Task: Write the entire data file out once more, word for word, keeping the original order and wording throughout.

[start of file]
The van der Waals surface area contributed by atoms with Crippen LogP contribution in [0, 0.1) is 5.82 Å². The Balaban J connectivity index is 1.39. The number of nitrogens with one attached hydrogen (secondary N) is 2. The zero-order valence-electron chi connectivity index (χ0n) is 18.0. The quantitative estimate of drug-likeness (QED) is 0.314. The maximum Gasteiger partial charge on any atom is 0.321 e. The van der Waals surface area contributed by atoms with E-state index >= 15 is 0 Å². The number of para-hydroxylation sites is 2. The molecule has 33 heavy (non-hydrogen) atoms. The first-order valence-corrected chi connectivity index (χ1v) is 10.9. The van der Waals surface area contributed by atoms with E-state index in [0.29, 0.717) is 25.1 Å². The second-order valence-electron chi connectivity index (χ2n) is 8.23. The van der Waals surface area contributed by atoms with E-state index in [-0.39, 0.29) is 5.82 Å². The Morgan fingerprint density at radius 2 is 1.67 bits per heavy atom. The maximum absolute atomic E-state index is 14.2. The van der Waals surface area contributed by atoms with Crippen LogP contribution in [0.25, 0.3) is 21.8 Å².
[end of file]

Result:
The van der Waals surface area contributed by atoms with Crippen LogP contribution in [0, 0.1) is 5.82 Å². The Balaban J connectivity index is 1.39. The number of nitrogens with one attached hydrogen (secondary N) is 2. The zero-order valence-electron chi connectivity index (χ0n) is 18.0. The quantitative estimate of drug-likeness (QED) is 0.314. The maximum Gasteiger partial charge on any atom is 0.321 e. The van der Waals surface area contributed by atoms with E-state index >= 15 is 0 Å². The number of para-hydroxylation sites is 2. The molecule has 33 heavy (non-hydrogen) atoms. The first-order valence-corrected chi connectivity index (χ1v) is 10.9. The van der Waals surface area contributed by atoms with E-state index in [0.29, 0.717) is 25.1 Å². The second-order valence-electron chi connectivity index (χ2n) is 8.23. The van der Waals surface area contributed by atoms with E-state index in [-0.39, 0.29) is 5.82 Å². The Morgan fingerprint density at radius 2 is 1.67 bits per heavy atom. The maximum absolute atomic E-state index is 14.2. The van der Waals surface area contributed by atoms with Crippen LogP contribution in [0.25, 0.3) is 21.8 Å².